THE creator of a new website that shames badly-behaved Edinburgh motorists has claimed the Capital has the worst drivers in Britain.
Linked Facebook and Twitter pages entitled Edinburgh’s Worst Drivers were launched last week by a 29-year-old father-of-three from Wester Hailes who has taken it upon himself to compile a library of photographs and video showing reckless driving and illegal parking across the city.
The Scottish security officer, who asked not to be named because he did not want to detract from from his sites’ purpose, moved to Edinburgh from Aberdeen seven years ago and has been a driver for ten years.
He said motorists in the Capital often used public roads as their own race track by running red lights and failing to stop at zebra crossings, claiming taxi drivers were regularly the worst offenders. “They think they own the road,” he said.
“I hope that if this page becomes a hit people will improve their driving behaviours as they will now see from an onlooker’s perspective how reckless their driving was, how their parking affects others and how inconsiderate and selfish their driving behaviour can be.” The website author is encouraging residents to capture cases of bad driving on their smart phones and send them in as evidence. He said he hoped Lothian and Borders Police would use the resource to convict offenders caught on film.
Green transport spokesman, Councillor Nigel Bagshaw, said introducing 20mph zones in all residential streets was an important step to help tackle the problem. He said: “Some drivers do seem to go the extra mile to put others’ lives at risk, with mobile phones clamped to their ears as they cruise past the school gate, cutting across cyclists and speeding without regard to limits. “The problem is worse with the number of so-called ‘urban tractors’, which some drivers hardly seem to be able to control.”
John Lauder, national director of sustainable transport charity Sustrans Scotland, said: “We consider that the very existence of this website highlights the need for better street design in Edinburgh. Our streets should be designed to accommodate multiple users, including cyclists.”
THE chief of one of Edinburgh’s leading taxi companies says cabbies are far from the worst drivers on the Capital’s streets.
Central Taxis secretary Murray Fleming defended the taxi industry, saying increased insurance premiums meant it was never in the interests of drivers to have an accident. He said: “I think the driving standard for the most part is pretty good. Most guys take a very responsible approach to how they go about their day’s work.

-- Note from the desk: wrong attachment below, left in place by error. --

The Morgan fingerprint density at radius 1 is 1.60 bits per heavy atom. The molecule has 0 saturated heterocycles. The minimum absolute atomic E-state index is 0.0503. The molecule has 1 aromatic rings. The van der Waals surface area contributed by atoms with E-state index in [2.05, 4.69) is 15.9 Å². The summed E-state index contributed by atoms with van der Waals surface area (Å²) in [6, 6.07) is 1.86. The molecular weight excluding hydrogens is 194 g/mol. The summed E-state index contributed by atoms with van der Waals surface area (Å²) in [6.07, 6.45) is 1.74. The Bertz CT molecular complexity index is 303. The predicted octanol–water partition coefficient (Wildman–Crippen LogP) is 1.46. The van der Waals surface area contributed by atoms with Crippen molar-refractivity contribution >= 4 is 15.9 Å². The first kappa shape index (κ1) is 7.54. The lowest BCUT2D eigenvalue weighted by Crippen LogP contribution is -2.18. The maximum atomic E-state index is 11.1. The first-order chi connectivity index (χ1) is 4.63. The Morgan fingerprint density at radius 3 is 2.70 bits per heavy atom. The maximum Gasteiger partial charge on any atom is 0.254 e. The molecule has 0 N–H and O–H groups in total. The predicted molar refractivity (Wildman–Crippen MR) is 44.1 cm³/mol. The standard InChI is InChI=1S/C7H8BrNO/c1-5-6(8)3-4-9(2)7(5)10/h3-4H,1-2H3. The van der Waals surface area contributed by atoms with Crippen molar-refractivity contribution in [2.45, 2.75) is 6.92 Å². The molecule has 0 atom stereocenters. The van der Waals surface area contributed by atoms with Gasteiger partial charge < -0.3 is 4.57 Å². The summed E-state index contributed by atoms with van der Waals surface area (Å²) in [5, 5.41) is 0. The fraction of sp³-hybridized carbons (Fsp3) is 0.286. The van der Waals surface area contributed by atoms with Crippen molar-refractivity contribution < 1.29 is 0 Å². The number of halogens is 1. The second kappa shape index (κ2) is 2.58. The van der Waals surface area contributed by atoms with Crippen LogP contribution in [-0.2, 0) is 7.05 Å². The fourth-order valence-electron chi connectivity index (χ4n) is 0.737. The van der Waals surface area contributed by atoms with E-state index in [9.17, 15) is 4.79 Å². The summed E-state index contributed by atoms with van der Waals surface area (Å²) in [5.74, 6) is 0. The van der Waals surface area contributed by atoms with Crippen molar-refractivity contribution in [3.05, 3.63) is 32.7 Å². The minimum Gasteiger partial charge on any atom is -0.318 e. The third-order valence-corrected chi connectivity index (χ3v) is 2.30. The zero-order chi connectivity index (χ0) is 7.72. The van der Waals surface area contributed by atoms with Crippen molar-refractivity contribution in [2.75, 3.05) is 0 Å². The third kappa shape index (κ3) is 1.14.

“I think most cabbies are aware their driving comes under greater scrutiny than others and clearly the risk or the likelihood that should they do something that’s unsafe the matter will be reported to the relevant authorities.”
Mr Fleming said constant roadworks in Edinburgh had contributed to problems.
“I think all drivers have faced difficulties in navigating their way around the city,” he said.
“I would also say the impact of the diversions on the road surfaces on alternate routes is clear for all to see. The roads are in a scandalous condition and then that leads to having to be aware that cyclists may need to take last-minute action to avoid a pothole or things like that.”
‘Cars don’t seem to want to stop in the morning’
LEITH mother-of-two Linda Scott admits she decided not to get a driver’s licence because of the high risk on the Capital’s roads.
The 42-year-old was involved in a minor car accident with her husband about ten years ago and said it had put her off getting behind the wheel for good.
She said there was a trend towards poor driving behaviour in Edinburgh, particularly during morning and afternoon school runs.
Mrs Scott said: “There are problems were the cars don’t seem to want to stop in the morning. They just seem to want to keep going.
“No-one’s willing to stop to let you over. Everyone seems to be in a hurry. They’re not really bothered about anybody trying to get out of a side street or anybody crossing.”
Mrs Scott, whose two sons are aged 13 and eight, urged motorists to consider the lives of school children. She backed the Edinburgh’s Worst Drivers Facebook site, saying: “It would show drivers what they’re doing.”
‘There’s a lot of stress to driving in Edinburgh’
NEIL Greig, policy director for the Institute of Advanced Motorists, says Edinburgh drivers often got an unfair reputation for bad behaviour.
The former AA Motoring Trust spokesman said drivers were generally responsible, given the extra stresses caused by the Capital’s complex road system.
He said: “We’ve had the tram works, we’ve got parking issues in the city centre, we don’t have the major roads near the city centre that you find in Glasgow.
“I think there’s a lot more stress to driving in Edinburgh and perhaps that may lead to some people driving in a less than perfect way.
“But in strict crash terms or any other measures that I’ve ever seen, I haven’t seen any evidence to show that Edinburgh is any worse than any other modern city.”
Mr Greig said he was worried websites like Edinburgh’s Worst Drivers could lead to vigilantism. He added: “At the moment it’s anecdotal, it’s a bit of a joke and I think that’s the way it’s probably best it stays.”
• Have your say: Does Edinburgh really have the worst drivers – and do you have the evidence? Send your pictures and comments to email@example.com, visit our Facebook page facebook.com/edinburgh.evening.news or Tweet @edinburghpaper with the hashtag #worstdrivers. And don’t use your mobile or camera while you are at the wheel or you may find yourself featuring – and fined.